This led me to read Boris Fishman's Don't Let My Baby Do Rodeo. It turns out Fishman's second novel, which was a New York Times notable book of the year in hardcover and is now in paperback, is also about adoption, from the perspective of the mother, and I think also touches on themes of alienation and connection. Father Alex is a Byelorussian immigrant while his wife Maya is a Ukrainian exchange student he met while she was studying in New York. They wind up adopting when they can't have kids. Both are Jewish but when they ask for a Jewish orphan, the counselor laughs, and they wind up the parents of a boy from Montana. The only problem is that when he gets to be about eight, he starts acting a bit feral, running away into the winds, jumping in ponds.
Maya decides the only thing to do is drive to Montana and confront the parents, but she's also trying to get Alex out of his comfort zone, as the furthest west he's ever gone is to visit his cousins in Chicago. Like Helen, Maya has a mystery to unravel. How did their son Max get to be the way he is and why did the parents leave them with a parting plea, "Don't Let My Baby Do Rodeo"? While Fishman's novel sets a different tone from Cottrell's, both sort of touch on adoption as a metaphor for our desire for connection, and the profound alienation that we're left with when the connection feels incomplete.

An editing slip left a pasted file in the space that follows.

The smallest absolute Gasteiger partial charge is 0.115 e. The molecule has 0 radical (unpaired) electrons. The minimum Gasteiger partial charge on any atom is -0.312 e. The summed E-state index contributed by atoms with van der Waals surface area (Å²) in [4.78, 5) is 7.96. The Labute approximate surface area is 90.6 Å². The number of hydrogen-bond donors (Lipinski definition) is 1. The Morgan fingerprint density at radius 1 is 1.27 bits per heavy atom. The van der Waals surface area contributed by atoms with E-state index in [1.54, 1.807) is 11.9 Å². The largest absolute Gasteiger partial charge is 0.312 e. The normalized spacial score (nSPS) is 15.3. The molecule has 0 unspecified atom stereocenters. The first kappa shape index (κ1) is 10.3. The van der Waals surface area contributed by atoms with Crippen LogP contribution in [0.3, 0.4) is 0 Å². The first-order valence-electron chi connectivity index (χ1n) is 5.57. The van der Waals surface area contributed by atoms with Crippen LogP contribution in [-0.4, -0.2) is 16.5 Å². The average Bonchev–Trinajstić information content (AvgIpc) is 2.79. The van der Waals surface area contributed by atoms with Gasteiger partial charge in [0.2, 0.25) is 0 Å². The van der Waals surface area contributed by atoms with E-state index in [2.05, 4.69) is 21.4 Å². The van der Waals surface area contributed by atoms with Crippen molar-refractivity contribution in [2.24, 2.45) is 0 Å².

For the third perspective, the birth parent, I turn to The Leavers, the novel from Lisa Ko that is not coming out until May 2. I can't help it - there's already so much buzz about this book, and I desperately want to connect the three books. Don't worry - I'll have more to say about The Leavers when we get to pub date. But for now, I want to note that Ko's story is about a birth mother Peilan (Polly) and the son Deming that she leaves behind when she disappears.
Unlike the two earlier children, Deming (renamed Daniel by his adoptive parents) is older when he's sent to foster care and then adoption. He has vivid memories of his mother and can more easily verbalize his alienation of living in a small college town with his adoptive parents. That's also partly because he's an adult for much of the book, and can verbalize his feelings rather than running away into the woods. And when his childhood friend gives him a lead on his mother, now back in Fuzhou, China, he's able to act on it.